The International Tribunal for the Law of the Sea (ITLOS) should invalidate China’s nine-dash claim which virtually takes over the entire South China Sea by end of 2014.
Assistant Secretary Raul Hernandez of the Department of Foreign Affairs made the stance a day after China’s Hainan province demanded foreign fishing vessels to ask permission to enter more than half of the 3.5-million-square-kilometer South China Sea where China is in dispute with other countries over South China islands.
Hainan’s move marked the second time in two months that China claimed sovereignty outside its 200 nautical miles exclusive economic zone. In December 2013, China declared an Air Defense Identification Zone (ADIZ) in East China Sea where it is also dispute with Japan over East China Sea islands.
“These moves are rooted in their nine dash line claim. We have taken this nine-dash line to the United Nations Tribunal (ITLOS) and we are expecting them to come out with a decision invalidating this nine dash line by end of 2014 or early 2015 because this has no basis in international law and the UN Convention on the Law of the Seas (UNCLOS),” Hernandez told Radyo ng Bayan.
“It is a long process, but we are confident that our case is strong because our claims our based in UNCLOS,” Hernandez added.
UNCLOS provides that countries have exclusive economic zone within 200 nautical miles from their respective borders, a provision that the nine dash line is not in compliance.
The ADIZ and the Hainan ordinance, Hernandez said, is similar in nature because it both requires other parties to seek permission from China when entering such zones which aren’t necessarily part of China’s jurisiction per UNCLOS.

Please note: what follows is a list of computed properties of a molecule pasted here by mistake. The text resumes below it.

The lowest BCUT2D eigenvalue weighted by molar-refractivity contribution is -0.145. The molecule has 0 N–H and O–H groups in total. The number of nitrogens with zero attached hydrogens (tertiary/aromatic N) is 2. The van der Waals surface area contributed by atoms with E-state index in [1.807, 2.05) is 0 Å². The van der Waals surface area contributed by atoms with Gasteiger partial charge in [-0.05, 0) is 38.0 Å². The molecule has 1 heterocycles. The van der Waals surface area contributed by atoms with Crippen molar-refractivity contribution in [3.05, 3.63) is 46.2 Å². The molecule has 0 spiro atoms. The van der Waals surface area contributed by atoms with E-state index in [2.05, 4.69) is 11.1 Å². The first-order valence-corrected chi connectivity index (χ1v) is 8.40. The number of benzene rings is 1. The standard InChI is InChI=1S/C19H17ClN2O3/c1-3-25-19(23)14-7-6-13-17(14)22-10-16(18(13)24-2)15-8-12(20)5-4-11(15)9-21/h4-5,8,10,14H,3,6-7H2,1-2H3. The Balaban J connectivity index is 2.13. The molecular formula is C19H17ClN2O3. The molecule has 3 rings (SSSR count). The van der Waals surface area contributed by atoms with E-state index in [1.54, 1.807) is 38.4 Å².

Hernandez invoked that while each country has individual air zones, such declaration is in coordination with other countries and is not pronounced unilaterally like what China previously did.
“China’s moves are increasing tensions and muddling the situation in the West Philippine Sea. We should be able to maintain peace and security in our region,” Hernandez argued.
“Its overstepping claims violates the law and the [Code of] Conduct of parties in the South China Sea,” Hernandez added.
Per Hernandez, the Philippine Embassy in Beijing has already sought a meeting with China’s Ministry of Foreign Affairs to clarify the scope of the Hainan ordinance.
Hernandez, however, underscored that the Hainan ordinance should not stop Filipino fishermen from fishing in the Philippines’ 200 nautical miles exclusive economic zone.
“Our fishermen can go fishing wihin our exclusive economic zone. We have our sovereign right there,” Hernandez said in closing. LLANESCA T. PANTI